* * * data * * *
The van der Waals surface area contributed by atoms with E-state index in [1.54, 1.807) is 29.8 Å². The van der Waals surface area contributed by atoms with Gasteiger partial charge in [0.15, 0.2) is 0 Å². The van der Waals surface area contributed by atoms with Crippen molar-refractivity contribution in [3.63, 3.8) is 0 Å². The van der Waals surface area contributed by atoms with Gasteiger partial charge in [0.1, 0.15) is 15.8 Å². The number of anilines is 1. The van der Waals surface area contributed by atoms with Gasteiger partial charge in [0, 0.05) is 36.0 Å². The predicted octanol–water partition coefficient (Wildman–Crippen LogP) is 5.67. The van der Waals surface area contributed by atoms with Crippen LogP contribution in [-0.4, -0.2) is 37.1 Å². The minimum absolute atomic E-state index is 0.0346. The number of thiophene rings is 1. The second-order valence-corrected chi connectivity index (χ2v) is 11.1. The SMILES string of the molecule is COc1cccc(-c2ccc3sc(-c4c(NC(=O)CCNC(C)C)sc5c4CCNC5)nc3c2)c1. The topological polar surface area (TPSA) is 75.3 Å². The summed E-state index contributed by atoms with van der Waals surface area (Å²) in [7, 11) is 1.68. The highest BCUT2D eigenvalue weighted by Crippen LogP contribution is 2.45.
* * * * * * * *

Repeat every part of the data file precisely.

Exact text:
The van der Waals surface area contributed by atoms with E-state index in [1.54, 1.807) is 29.8 Å². The van der Waals surface area contributed by atoms with Gasteiger partial charge in [0.15, 0.2) is 0 Å². The van der Waals surface area contributed by atoms with Crippen molar-refractivity contribution in [3.63, 3.8) is 0 Å². The van der Waals surface area contributed by atoms with Gasteiger partial charge in [0.1, 0.15) is 15.8 Å². The number of anilines is 1. The van der Waals surface area contributed by atoms with Gasteiger partial charge in [0, 0.05) is 36.0 Å². The predicted octanol–water partition coefficient (Wildman–Crippen LogP) is 5.67. The van der Waals surface area contributed by atoms with Crippen LogP contribution in [-0.4, -0.2) is 37.1 Å². The minimum absolute atomic E-state index is 0.0346. The number of thiophene rings is 1. The second-order valence-corrected chi connectivity index (χ2v) is 11.1. The SMILES string of the molecule is COc1cccc(-c2ccc3sc(-c4c(NC(=O)CCNC(C)C)sc5c4CCNC5)nc3c2)c1. The topological polar surface area (TPSA) is 75.3 Å². The summed E-state index contributed by atoms with van der Waals surface area (Å²) in [7, 11) is 1.68. The highest BCUT2D eigenvalue weighted by Crippen LogP contribution is 2.45.